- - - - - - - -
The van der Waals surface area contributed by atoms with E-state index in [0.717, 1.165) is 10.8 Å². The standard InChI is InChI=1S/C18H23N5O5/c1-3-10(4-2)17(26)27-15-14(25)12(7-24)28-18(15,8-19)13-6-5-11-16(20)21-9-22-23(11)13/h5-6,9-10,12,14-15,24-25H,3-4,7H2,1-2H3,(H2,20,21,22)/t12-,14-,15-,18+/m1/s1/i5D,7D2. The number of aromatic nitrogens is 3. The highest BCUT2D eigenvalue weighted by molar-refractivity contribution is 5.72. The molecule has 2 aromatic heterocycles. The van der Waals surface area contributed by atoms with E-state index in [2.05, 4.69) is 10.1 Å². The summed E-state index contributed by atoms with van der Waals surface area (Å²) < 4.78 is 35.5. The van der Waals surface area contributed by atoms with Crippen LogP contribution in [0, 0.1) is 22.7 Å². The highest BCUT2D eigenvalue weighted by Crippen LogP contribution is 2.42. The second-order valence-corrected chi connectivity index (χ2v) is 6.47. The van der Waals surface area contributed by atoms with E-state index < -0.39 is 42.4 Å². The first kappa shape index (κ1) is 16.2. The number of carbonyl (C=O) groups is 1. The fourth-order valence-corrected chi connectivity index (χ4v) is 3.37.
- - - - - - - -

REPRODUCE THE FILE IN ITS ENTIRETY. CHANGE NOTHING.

The van der Waals surface area contributed by atoms with E-state index in [0.717, 1.165) is 10.8 Å². The standard InChI is InChI=1S/C18H23N5O5/c1-3-10(4-2)17(26)27-15-14(25)12(7-24)28-18(15,8-19)13-6-5-11-16(20)21-9-22-23(11)13/h5-6,9-10,12,14-15,24-25H,3-4,7H2,1-2H3,(H2,20,21,22)/t12-,14-,15-,18+/m1/s1/i5D,7D2. The number of aromatic nitrogens is 3. The highest BCUT2D eigenvalue weighted by molar-refractivity contribution is 5.72. The molecule has 2 aromatic heterocycles. The van der Waals surface area contributed by atoms with E-state index in [2.05, 4.69) is 10.1 Å². The summed E-state index contributed by atoms with van der Waals surface area (Å²) < 4.78 is 35.5. The van der Waals surface area contributed by atoms with Crippen LogP contribution in [0, 0.1) is 22.7 Å². The highest BCUT2D eigenvalue weighted by Crippen LogP contribution is 2.42. The second-order valence-corrected chi connectivity index (χ2v) is 6.47. The van der Waals surface area contributed by atoms with E-state index < -0.39 is 42.4 Å². The first kappa shape index (κ1) is 16.2. The number of carbonyl (C=O) groups is 1. The fourth-order valence-corrected chi connectivity index (χ4v) is 3.37.